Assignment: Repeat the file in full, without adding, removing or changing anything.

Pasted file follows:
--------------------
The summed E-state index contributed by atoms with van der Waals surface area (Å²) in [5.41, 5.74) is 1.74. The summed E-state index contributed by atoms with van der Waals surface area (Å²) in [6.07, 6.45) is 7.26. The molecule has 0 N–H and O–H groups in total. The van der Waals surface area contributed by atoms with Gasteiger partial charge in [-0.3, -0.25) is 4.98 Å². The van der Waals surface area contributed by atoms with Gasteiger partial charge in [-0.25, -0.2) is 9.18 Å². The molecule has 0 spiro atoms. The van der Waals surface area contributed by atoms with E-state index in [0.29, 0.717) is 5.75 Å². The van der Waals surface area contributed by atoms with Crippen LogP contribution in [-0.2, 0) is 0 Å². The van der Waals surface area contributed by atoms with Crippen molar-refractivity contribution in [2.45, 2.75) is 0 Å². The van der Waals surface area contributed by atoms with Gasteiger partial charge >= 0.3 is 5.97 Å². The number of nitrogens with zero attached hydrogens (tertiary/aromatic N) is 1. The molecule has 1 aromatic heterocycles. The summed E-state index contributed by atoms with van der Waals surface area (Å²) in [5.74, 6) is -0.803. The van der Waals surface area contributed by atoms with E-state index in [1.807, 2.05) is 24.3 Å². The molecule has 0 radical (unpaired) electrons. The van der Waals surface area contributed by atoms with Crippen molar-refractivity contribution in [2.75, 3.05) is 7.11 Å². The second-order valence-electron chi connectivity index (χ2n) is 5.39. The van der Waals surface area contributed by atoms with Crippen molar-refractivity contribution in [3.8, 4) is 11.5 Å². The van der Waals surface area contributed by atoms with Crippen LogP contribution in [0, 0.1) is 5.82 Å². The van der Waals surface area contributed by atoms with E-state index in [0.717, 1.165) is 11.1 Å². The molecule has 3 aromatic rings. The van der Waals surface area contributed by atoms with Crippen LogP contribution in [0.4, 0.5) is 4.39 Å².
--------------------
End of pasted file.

The summed E-state index contributed by atoms with van der Waals surface area (Å²) in [5.41, 5.74) is 1.74. The summed E-state index contributed by atoms with van der Waals surface area (Å²) in [6.07, 6.45) is 7.26. The molecule has 0 N–H and O–H groups in total. The van der Waals surface area contributed by atoms with Gasteiger partial charge in [-0.3, -0.25) is 4.98 Å². The van der Waals surface area contributed by atoms with Gasteiger partial charge in [-0.25, -0.2) is 9.18 Å². The molecule has 0 spiro atoms. The van der Waals surface area contributed by atoms with E-state index in [0.29, 0.717) is 5.75 Å². The van der Waals surface area contributed by atoms with Crippen LogP contribution in [-0.2, 0) is 0 Å². The van der Waals surface area contributed by atoms with Crippen molar-refractivity contribution in [2.45, 2.75) is 0 Å². The van der Waals surface area contributed by atoms with Gasteiger partial charge >= 0.3 is 5.97 Å². The number of nitrogens with zero attached hydrogens (tertiary/aromatic N) is 1. The molecule has 1 aromatic heterocycles. The summed E-state index contributed by atoms with van der Waals surface area (Å²) in [5.74, 6) is -0.803. The van der Waals surface area contributed by atoms with E-state index in [1.807, 2.05) is 24.3 Å². The molecule has 0 radical (unpaired) electrons. The van der Waals surface area contributed by atoms with Crippen molar-refractivity contribution in [2.75, 3.05) is 7.11 Å². The second-order valence-electron chi connectivity index (χ2n) is 5.39. The van der Waals surface area contributed by atoms with Crippen molar-refractivity contribution in [3.8, 4) is 11.5 Å². The van der Waals surface area contributed by atoms with Crippen LogP contribution in [0, 0.1) is 5.82 Å². The van der Waals surface area contributed by atoms with E-state index in [0.717, 1.165) is 11.1 Å². The molecule has 3 aromatic rings. The van der Waals surface area contributed by atoms with Crippen LogP contribution in [0.4, 0.5) is 4.39 Å².